DIVISOME. Novel inhibitable targets have been discovered in the interactions between divisome proteins, for example FtsZ and ZipA, FtsQ with either FtsB or FtsL, and FtsA with itself. The interaction between FtsZ and FtsA was tested in vitro using vesicles made from the natural E. coli membrane. We have progressed in defining these targets using in silico procedures to yield chemical scaffolds that fit into the FtsZ active site. Chemical synthesis has provided analogs of DAPI a molecule able to bind to DNA and also to FtsZ. Soluble and potent DAPI derivatives have been tested as inhibitors.

SEPTUM. MtgA, PBP3 and PBP1B, are proteins that work to synthesise peptidoglycan. The wild type enzyme and variants with a single activity are available. We have obtained specific substrates to quantify their activities on peptidoglycan synthesis. Particularly important are the small-sized precursors, lipid II and UDP-muramyl pentapeptide. We have purified FtsW, a protein that transfers these precursors to the periplasm, the space in between the two membranes where peptidoglycan is produced. Novel targets in FtsW will be revealed upon its crystallization and elucidation of its structure. Apart from the divisome proteins, MreB is an essential protein that functions in shifting the direction of peptidoglycan growth. From our results we know that MreB is needed in the initiation of cell division and can be used as a target.

SCREENING

Screening. The industrial participant Evolva has found compounds that may be able to disrupt the interaction between FtsZ and FtsA. They have been isolated using the proprietary Watchmaker strategy in which compounds that block interactions between proteins are generated within engineered yeast strains and are revealed as able to rescue the toxicity of a suicide system equally engineered into them. These compounds show inhibitory effects on bacterial survival at concentrations that make them suitable hits to merit further development. The screening performed by Demuris has identified one broad spectrum compound with desirable antimicrobial activity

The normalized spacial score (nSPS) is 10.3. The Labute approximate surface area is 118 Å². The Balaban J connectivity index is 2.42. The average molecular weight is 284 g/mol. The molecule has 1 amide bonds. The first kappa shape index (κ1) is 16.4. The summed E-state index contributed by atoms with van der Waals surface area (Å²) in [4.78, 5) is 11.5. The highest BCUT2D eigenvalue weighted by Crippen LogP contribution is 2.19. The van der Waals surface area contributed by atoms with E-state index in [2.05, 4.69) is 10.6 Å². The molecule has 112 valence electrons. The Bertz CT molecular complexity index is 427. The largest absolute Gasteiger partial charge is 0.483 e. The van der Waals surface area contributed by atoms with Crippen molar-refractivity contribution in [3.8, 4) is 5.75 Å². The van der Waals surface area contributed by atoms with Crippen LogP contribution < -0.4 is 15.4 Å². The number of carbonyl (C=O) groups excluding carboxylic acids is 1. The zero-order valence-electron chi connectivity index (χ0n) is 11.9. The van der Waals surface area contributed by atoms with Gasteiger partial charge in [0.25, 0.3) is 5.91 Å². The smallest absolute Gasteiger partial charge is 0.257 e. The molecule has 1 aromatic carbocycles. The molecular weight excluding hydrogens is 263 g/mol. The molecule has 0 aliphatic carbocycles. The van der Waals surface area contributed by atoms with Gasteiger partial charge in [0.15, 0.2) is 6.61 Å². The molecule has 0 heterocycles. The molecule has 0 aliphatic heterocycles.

properties, working at sufficiently low concentrations, to make it a good candidate for lead development. The production of this natural compound, obtained from a Streptomyces strain, is being scaled to obtain sufficient amounts for testing. Screening of a selected collection of 197 compounds, belonging to a collection of kinase inhibitors supplied by Vichem, has been performed using three different growth assays. A few show a positive result in the three assays and their properties are being investigated.

Cell and secondary assays. Protocols to assist in the process of lead development that are based on strains depleted from FtsZ or MreB have been devised. They have been applied to assay the DAPI analogs described above. Positive assays, those in which the inhibition of division results in the avoidance of cell lysis, have been used to screen the Vichem collection.
Assays to detect protein - protein interactions using a technique known as FRET have been developed. They detect the interaction between two fluorescently labelled proteins. Our FRET system even detects interactions between the peptidoglycan synthesizing enzymes that work in the periplasm.

NEW TECHNOLOGY

We have developed new procedures to use the divisome proteins in convenient assays, among them vesicles that can mimic the cell interior. Nanodiscs are small membrane plugs surrounded by a protein belt. Proteins that are integrated in the membrane, as ZipA, can be used when inserted in nanodiscs as soluble reagents. Together with Molecular Dynamics to model chemical activities in silico, these technologies open new options to study microbial proliferation and to discover antibiotics to cure infection.

Expected final results, potential impact and use.